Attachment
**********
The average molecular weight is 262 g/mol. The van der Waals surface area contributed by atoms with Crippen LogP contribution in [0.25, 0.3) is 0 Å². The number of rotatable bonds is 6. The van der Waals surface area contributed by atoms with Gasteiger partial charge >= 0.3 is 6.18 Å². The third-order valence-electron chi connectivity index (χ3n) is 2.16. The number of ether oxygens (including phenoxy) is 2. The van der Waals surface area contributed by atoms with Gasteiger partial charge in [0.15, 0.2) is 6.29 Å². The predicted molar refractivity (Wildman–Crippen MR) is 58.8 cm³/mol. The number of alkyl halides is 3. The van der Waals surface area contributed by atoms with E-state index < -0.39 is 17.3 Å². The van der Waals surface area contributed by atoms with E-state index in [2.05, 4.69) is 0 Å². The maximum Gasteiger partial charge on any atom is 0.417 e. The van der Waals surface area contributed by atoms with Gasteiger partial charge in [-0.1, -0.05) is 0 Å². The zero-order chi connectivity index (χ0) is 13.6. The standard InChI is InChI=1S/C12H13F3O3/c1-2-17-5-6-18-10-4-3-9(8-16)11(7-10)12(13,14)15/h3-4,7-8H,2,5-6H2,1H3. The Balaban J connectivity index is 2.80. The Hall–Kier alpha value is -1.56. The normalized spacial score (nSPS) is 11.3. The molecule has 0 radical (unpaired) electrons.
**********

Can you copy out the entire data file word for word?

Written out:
The average molecular weight is 262 g/mol. The van der Waals surface area contributed by atoms with Crippen LogP contribution in [0.25, 0.3) is 0 Å². The number of rotatable bonds is 6. The van der Waals surface area contributed by atoms with Gasteiger partial charge >= 0.3 is 6.18 Å². The third-order valence-electron chi connectivity index (χ3n) is 2.16. The number of ether oxygens (including phenoxy) is 2. The van der Waals surface area contributed by atoms with Gasteiger partial charge in [0.15, 0.2) is 6.29 Å². The predicted molar refractivity (Wildman–Crippen MR) is 58.8 cm³/mol. The number of alkyl halides is 3. The van der Waals surface area contributed by atoms with E-state index < -0.39 is 17.3 Å². The van der Waals surface area contributed by atoms with E-state index in [2.05, 4.69) is 0 Å². The maximum Gasteiger partial charge on any atom is 0.417 e. The van der Waals surface area contributed by atoms with Gasteiger partial charge in [-0.1, -0.05) is 0 Å². The zero-order chi connectivity index (χ0) is 13.6. The standard InChI is InChI=1S/C12H13F3O3/c1-2-17-5-6-18-10-4-3-9(8-16)11(7-10)12(13,14)15/h3-4,7-8H,2,5-6H2,1H3. The Balaban J connectivity index is 2.80. The Hall–Kier alpha value is -1.56. The normalized spacial score (nSPS) is 11.3. The molecule has 0 radical (unpaired) electrons.